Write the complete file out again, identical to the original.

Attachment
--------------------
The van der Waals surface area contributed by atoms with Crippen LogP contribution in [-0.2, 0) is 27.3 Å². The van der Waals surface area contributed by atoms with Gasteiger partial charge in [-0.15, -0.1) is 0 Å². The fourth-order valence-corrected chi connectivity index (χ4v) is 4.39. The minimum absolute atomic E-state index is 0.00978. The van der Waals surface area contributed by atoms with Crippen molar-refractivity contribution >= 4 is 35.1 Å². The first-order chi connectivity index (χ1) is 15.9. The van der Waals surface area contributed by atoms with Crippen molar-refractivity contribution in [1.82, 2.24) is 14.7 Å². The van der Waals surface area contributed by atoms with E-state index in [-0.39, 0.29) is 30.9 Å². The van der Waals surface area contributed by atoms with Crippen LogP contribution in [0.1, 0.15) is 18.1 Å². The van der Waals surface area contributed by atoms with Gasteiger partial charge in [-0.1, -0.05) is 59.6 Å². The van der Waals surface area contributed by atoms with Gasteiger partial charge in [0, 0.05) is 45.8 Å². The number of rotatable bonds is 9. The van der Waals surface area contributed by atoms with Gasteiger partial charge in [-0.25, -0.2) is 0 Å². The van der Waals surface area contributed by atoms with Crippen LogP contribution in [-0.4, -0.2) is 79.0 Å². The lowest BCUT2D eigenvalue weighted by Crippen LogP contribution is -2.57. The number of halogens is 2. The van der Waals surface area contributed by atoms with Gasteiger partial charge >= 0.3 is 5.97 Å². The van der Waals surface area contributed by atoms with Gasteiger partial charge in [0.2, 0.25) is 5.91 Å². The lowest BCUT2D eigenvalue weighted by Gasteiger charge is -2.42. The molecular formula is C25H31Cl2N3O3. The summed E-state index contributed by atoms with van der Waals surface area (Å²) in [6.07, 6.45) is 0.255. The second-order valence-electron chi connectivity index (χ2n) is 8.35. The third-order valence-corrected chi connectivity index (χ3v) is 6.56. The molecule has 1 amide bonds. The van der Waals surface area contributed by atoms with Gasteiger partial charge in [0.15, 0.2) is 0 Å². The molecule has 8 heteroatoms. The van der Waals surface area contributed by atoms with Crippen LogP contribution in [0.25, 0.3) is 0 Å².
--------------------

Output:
The van der Waals surface area contributed by atoms with Crippen LogP contribution in [-0.2, 0) is 27.3 Å². The van der Waals surface area contributed by atoms with Gasteiger partial charge in [-0.15, -0.1) is 0 Å². The fourth-order valence-corrected chi connectivity index (χ4v) is 4.39. The minimum absolute atomic E-state index is 0.00978. The van der Waals surface area contributed by atoms with Crippen molar-refractivity contribution >= 4 is 35.1 Å². The first-order chi connectivity index (χ1) is 15.9. The van der Waals surface area contributed by atoms with Crippen molar-refractivity contribution in [1.82, 2.24) is 14.7 Å². The van der Waals surface area contributed by atoms with E-state index in [-0.39, 0.29) is 30.9 Å². The van der Waals surface area contributed by atoms with Crippen LogP contribution in [0.1, 0.15) is 18.1 Å². The van der Waals surface area contributed by atoms with Gasteiger partial charge in [-0.1, -0.05) is 59.6 Å². The van der Waals surface area contributed by atoms with Gasteiger partial charge in [0, 0.05) is 45.8 Å². The number of rotatable bonds is 9. The van der Waals surface area contributed by atoms with Gasteiger partial charge in [-0.25, -0.2) is 0 Å². The van der Waals surface area contributed by atoms with Crippen LogP contribution in [-0.4, -0.2) is 79.0 Å². The lowest BCUT2D eigenvalue weighted by Crippen LogP contribution is -2.57. The number of halogens is 2. The van der Waals surface area contributed by atoms with Gasteiger partial charge >= 0.3 is 5.97 Å². The van der Waals surface area contributed by atoms with Gasteiger partial charge in [0.2, 0.25) is 5.91 Å². The lowest BCUT2D eigenvalue weighted by Gasteiger charge is -2.42. The molecular formula is C25H31Cl2N3O3. The summed E-state index contributed by atoms with van der Waals surface area (Å²) in [6.07, 6.45) is 0.255. The second-order valence-electron chi connectivity index (χ2n) is 8.35. The third-order valence-corrected chi connectivity index (χ3v) is 6.56. The molecule has 1 amide bonds. The van der Waals surface area contributed by atoms with Gasteiger partial charge in [0.15, 0.2) is 0 Å². The molecule has 8 heteroatoms. The van der Waals surface area contributed by atoms with Crippen LogP contribution in [0.25, 0.3) is 0 Å².